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Energy consortium launches UK’s largest domestic flexibility study

  • Mass market study to demonstrate the potential of home energy flexibility in a renewable world
  • Analysis to involve over 25,000 homes with electric vehicles, heat pumps and home batteries
  • Joint project by National Grid ESO, SSEN, Octopus Energy and Ohme

National Grid Electricity System Operator (ESO) and Scottish and Southern Electricity Networks (SSEN) have teamed up with entech pioneers Octopus Energy and Ohme for the UK’s largest ever home energy flexibility study.

CrowdFlex, as the study will be called, will start in June and involve over 25,000 households. It will analyse customer energy use patterns to demonstrate how they might change their behaviour and charge electric vehicles, heat pumps and home batteries at different times to access cheaper, greener power.

The analysis will look at how those usage patterns change in response to price signals from Octopus Energy’s smart tariffs and direct instructions from Ohme’s smart electric vehicle chargers and mobile app.

National Grid ESO - electric vehicle myths - woman with electric vehicle charging point

Electricity consumers are only going to become more important in shaping Britain's journey to net zero

The findings will show how changes in energy price and demand affect consumers and what impact that has on a flexible smart grid powered increasingly by renewables.

Electric vehicles and heat pumps both represent a huge opportunity for the UK’s electricity system. According to National Grid ESO’s Future Energy Scenarios, there will be 11 million EVs on British roads by 2030, and there is a government target to install 600,000 pumps a year by 2028.

Effective use of the flexibility of both electric vehicles and heat pumps will be key to the future power grid. It will encourage consumers to use even more renewable energy by shifting electricity demand into off-peak hours.

The consortium will gain unparalleled insight into EV driver behaviour using consumer, energy and transport data from Ohme and Octopus Energy.

National Grid ESO and SSEN will use the results to better understand how customers respond to these opportunities and the potential of domestic flexibility in national and local grid balancing. This will pave the way for households to provide more flexibility to grids.

Carolina Tortora, head of innovation strategy and digital transformation at National Grid ESO, said:

“Technologies like electric cars and heat pumps have a key role in helping Britain to reach net zero. But there’s a lot for us to learn about how consumer behaviour can shape that journey.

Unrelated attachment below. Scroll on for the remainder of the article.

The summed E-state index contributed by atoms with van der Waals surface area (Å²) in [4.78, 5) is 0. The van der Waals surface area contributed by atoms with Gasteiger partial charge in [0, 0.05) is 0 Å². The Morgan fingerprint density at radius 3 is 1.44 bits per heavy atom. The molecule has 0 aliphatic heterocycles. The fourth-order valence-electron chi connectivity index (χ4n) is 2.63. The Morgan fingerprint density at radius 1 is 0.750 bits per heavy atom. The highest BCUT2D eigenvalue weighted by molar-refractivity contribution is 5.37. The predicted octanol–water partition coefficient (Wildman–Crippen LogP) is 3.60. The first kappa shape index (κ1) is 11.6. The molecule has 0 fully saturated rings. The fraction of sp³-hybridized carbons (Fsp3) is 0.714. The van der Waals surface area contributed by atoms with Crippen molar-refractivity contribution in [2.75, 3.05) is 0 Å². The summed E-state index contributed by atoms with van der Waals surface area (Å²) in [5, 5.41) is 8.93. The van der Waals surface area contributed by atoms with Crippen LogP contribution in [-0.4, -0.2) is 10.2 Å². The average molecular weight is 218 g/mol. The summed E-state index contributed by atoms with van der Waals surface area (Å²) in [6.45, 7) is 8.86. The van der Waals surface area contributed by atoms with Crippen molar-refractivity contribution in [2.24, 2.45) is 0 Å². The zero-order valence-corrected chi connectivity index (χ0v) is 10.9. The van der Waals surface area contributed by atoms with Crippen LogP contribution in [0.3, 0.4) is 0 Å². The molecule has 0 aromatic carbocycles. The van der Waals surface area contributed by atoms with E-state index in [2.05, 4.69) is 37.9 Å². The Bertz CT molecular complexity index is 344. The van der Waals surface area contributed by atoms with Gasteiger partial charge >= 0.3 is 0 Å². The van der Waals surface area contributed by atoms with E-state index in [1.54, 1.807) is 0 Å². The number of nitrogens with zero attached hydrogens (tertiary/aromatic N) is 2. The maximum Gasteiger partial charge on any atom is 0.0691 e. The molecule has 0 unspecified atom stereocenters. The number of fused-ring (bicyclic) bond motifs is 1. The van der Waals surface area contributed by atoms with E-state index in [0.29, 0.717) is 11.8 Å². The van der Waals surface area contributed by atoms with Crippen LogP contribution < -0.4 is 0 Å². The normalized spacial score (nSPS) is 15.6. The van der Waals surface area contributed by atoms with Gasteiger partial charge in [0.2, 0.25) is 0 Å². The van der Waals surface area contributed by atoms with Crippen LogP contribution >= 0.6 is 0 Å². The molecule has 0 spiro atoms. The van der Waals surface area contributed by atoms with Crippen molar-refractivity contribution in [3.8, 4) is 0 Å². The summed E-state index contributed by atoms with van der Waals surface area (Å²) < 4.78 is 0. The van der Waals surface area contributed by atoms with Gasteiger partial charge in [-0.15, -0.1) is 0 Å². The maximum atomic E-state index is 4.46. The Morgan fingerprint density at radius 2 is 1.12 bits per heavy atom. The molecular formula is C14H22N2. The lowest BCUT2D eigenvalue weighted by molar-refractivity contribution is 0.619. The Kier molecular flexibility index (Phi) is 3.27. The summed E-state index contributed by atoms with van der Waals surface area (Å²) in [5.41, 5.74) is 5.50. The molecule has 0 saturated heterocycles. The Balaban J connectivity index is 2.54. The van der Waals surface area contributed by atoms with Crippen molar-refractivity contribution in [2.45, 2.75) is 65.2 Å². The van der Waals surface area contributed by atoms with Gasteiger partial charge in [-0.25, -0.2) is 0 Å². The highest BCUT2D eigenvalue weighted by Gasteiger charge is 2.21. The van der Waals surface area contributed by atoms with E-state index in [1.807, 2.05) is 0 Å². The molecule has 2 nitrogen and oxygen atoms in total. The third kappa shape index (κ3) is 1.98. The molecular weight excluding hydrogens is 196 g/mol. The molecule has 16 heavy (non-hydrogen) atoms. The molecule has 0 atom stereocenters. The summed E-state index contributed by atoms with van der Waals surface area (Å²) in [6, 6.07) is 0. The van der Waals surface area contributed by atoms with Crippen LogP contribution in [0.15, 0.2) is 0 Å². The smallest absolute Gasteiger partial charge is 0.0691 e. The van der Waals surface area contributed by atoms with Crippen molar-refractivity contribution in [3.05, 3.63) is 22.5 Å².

“This project will give us some really exciting insight into how smart tariffs and technologies can influence the way people consume electricity and help us balance the grid. As greater volumes of less controllable renewable power join the system, electricity consumers are only going to become more important in that balancing act.”

James Eddison, CTO and co-founder of Octopus Energy Group, said:

“Our customers are some of the most engaged and climate-conscious in the country. Many of them are already using smart energy technologies to move their energy usage when energy is cheaper and greener and the grid is less stressed.

“By scaling up our previous demand-side-response trials and joining forces with other key players in energy, we will for the first time be able to find out how big the role is that our homes can play in providing grid flexibility. This research project will help us demonstrate how we can use energy storage in our homes and flexible energy demand to exploit renewable energy and bring about the clean, green grid of the future, globally.”

David Watson, CEO and founder of Ohme, said:

 “The journey to electrification is well underway in the UK but there’s a pressing need for more sophisticated collection and analysis of real-world data in order to maximise grid capacity to cope with increasing demand.

“Ohme’s intelligent charging technology can harness consumer data, energy data and transport data to gain unparalleled insight into actual EV driver behaviour, which has the potential to unlock a new universe of mass-market flexibility.  

“We believe that by working in partnership across the entire mobility-energy value chain and sharing these valuable insights, we can transform energy use in the UK.”

Stewart Reid, head of future networks at SSEN, said:

“CrowdFlex is an exciting project which will support the unlocking of domestic flexibility. As we move to a smarter energy system utilising flexibility can help delay and avoid network reinforcement, and creates opportunities for households and businesses to play an active role in the energy system that serves them. This will be key in delivering a cost-effective, secure and inclusive transition to net zero.

“We are excited to be working in this cross-industry project to better understand how households react to changing energy prices and how domestic flexibility can be best used for local and national grid balancing. This project will play a key role in building our knowledge base and highlighting the exciting opportunities that the transition to net zero will create.”

The project will be funded by National Grid ESO and SSEN’s Network Innovation Allowance (NIA), which provides an annual allowance to fund innovation projects that create value for National Grid ESO’s customers, reduce costs for electricity consumers and accelerate progress towards net zero.